Millennials are a curious bunch. They’re different from past generations in important ways, especially when it comes to the job market. For starters, they don’t seem to be as interested in making money. Sounds strange, but most would rather have opportunities for development rather than a few extra pounds in their account at the end of the month. They’re also more interested in things like purpose and on-the-job satisfaction than previous generations, and more likely to look elsewhere if they don’t find them.
Baby boomers didn’t view their work in the same way. If their jobs didn’t provide satisfaction, then they would console themselves with the fact that they provided an income. But because they have such different expectations of the world, baby boomers – who make many of the hiring decisions in today’s economy – can get Millennials totally wrong. Here’s what millennials want from a job.
They Want Social Impact
The majority of Millennials are progressive. They’ve been raised in an education system that promotes social values above all else, and it’s rubbed off on them. Even the most business-minded Millennials want to know that the companies they work for are doing the rest of society good. According to Capital Group, more than 82 per cent of Millennials say that they think that it is crucial for companies to look after the wellness of their customers and employees. They also believe that companies should invest in “ethical” stocks; not big tobacco or the oil and gas industry.
They Want Family Life To Take Precedence
For Millennials, work and family life are not equal things that they try to balance with each other: family life is more important. That’s why so many recruitment websites now advertise “flexible working” arrangement, whereby Millennials can adjust their timetables around their spouse’s and children’s lives. Millennials view raising a family as a success just as much as making a lot of money.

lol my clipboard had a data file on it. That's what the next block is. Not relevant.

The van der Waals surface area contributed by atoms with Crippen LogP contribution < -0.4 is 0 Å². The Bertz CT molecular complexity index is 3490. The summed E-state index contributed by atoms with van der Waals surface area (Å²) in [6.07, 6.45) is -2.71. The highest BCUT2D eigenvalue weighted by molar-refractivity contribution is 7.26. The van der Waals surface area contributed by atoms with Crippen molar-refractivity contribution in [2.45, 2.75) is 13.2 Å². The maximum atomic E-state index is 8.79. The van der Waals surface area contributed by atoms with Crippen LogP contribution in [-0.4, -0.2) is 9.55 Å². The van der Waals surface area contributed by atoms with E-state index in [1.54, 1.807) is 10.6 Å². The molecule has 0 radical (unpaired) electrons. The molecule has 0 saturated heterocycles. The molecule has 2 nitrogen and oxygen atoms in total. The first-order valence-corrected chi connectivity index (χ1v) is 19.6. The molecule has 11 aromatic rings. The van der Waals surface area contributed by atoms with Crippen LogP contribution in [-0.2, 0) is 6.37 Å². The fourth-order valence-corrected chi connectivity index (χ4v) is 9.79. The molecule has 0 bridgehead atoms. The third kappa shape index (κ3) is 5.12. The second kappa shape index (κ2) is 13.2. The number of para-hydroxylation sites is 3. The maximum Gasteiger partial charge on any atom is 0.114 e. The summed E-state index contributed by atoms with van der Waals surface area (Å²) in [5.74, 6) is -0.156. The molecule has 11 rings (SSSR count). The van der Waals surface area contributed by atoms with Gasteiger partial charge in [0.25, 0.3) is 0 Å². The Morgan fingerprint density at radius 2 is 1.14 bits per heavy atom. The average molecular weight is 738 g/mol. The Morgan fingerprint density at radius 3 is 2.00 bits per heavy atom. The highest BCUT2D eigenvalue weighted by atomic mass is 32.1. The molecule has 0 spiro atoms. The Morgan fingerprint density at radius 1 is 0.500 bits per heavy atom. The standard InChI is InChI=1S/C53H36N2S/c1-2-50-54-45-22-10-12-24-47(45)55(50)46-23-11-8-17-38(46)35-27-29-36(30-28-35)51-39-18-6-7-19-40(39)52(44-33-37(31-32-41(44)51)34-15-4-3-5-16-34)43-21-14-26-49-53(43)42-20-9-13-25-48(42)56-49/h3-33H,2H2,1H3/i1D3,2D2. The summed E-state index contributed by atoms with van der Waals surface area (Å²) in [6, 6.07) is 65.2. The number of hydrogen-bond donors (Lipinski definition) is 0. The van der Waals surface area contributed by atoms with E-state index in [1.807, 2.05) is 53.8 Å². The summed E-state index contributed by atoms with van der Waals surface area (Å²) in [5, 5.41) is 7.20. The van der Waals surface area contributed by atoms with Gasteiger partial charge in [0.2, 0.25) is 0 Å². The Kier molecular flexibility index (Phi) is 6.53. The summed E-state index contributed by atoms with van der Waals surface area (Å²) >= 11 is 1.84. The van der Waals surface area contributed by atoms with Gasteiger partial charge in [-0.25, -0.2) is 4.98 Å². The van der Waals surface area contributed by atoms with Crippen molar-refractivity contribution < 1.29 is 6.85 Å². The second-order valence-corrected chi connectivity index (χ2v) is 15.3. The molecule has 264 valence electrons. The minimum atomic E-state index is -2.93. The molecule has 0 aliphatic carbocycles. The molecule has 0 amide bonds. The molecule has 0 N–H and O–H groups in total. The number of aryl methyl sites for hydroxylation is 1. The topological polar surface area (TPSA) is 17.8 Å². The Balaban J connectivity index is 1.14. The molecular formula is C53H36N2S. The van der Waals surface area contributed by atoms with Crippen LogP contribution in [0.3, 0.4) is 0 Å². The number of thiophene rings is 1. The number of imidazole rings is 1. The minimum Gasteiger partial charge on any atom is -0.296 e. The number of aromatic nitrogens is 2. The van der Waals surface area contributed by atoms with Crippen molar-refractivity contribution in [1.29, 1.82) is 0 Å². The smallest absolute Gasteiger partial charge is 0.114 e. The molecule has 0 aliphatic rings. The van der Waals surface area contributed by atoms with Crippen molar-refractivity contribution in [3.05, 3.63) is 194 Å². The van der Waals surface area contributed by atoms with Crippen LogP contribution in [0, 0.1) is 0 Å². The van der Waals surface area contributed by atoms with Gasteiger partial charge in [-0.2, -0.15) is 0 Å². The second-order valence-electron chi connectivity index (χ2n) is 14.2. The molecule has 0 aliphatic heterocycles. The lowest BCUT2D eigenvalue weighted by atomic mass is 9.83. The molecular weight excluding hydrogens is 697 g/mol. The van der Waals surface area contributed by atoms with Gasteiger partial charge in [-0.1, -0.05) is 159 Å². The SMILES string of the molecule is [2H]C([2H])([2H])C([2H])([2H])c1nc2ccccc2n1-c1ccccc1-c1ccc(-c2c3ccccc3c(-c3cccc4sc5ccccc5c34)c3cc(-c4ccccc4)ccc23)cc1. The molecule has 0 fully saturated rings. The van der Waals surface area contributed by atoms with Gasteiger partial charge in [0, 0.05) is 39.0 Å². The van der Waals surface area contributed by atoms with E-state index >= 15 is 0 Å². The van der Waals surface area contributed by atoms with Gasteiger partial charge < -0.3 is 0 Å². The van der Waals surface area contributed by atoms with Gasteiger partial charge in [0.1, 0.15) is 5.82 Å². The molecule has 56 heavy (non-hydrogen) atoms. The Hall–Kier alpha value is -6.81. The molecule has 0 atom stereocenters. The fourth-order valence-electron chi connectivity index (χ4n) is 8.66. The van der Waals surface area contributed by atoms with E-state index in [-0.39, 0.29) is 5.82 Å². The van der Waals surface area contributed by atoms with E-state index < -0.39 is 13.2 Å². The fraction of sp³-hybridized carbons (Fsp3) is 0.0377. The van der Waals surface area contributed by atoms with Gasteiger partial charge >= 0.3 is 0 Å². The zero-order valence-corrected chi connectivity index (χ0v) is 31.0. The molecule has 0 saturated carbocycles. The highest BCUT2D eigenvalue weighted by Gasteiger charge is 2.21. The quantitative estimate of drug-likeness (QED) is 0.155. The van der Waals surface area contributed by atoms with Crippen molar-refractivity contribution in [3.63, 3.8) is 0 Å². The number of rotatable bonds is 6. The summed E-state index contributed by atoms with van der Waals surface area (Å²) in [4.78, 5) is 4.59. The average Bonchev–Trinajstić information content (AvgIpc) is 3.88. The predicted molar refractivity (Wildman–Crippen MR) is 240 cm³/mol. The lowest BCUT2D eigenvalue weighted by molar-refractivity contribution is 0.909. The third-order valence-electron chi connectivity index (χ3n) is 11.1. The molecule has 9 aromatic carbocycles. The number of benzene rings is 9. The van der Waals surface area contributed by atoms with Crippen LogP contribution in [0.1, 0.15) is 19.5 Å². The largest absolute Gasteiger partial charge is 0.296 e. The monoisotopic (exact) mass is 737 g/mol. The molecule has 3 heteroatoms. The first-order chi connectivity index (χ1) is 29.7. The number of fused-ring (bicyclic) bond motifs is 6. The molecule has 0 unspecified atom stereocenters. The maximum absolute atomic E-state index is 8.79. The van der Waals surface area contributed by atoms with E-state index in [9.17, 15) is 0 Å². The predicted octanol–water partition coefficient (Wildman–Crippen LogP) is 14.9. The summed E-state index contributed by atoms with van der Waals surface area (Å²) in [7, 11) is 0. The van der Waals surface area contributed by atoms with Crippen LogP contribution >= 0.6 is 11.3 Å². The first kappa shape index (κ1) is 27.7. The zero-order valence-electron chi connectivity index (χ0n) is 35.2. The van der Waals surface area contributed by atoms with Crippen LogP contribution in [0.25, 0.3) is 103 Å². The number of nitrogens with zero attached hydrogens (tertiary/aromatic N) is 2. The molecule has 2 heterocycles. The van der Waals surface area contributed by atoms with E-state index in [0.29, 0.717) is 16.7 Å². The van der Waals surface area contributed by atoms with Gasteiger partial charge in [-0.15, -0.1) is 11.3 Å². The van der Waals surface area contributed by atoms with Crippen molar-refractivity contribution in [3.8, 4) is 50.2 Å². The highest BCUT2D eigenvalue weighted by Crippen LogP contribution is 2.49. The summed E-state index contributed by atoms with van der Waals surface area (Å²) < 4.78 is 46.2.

They Want To Invest In Their Retirement
Millennials don’t want to work. According to data from Forbes, only one in ten millennials would stay in their current working circumstances if they had enough money to give up work permanently.
Why do millennials care so much about retirement? Part of the answer originates from the 2008 financial crisis and recession. Millennials, many of whom were in entry-level jobs at the time, suffered badly, and are only now working their way back up the income ladder. The catastrophe forced many to think carefully about their futures and consider ways of smoothing their income further down the line, including retirement.
They Want Employers To Share Their Values
Previous generations saw a job as a means to an end. But idealism and progressive ideology have made millennials morally fussy. They want their employers to share the same values as them.
As discussed, millennials’ circumstances have changed a great deal over the last ten years. No longer are they broke college grads living at their parents’ houses but rather heads of young families with different needs. They want their employers to focus more on facilitating family life and helping them clear their debts.
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Hernaldo Turrillo is a writer and author specialised in innovation, AI, DLT, SMEs, trading, investing and new trends in technology and business. He has been working for ztudium group since 2017. He is the editor of openbusinesscouncil.org, tradersdna.com, hedgethink.com, and writes regularly for intelligenthq.com, socialmediacouncil.eu. Hernaldo was born in Spain and finally settled in London, United Kingdom, after a few years of personal growth. Hernaldo finished his Journalism bachelor degree in the University of Seville, Spain, and began working as reporter in the newspaper, Europa Sur, writing about Politics and Society. He also worked as community manager and marketing advisor in Los Barrios, Spain. Innovation, technology, politics and economy are his main interests, with special focus on new trends and ethical projects. He enjoys finding himself getting lost in words, explaining what he understands from the world and helping others. Besides a journalist, he is also a thinker and proactive in digital transformation strategies. Knowledge and ideas have no limits.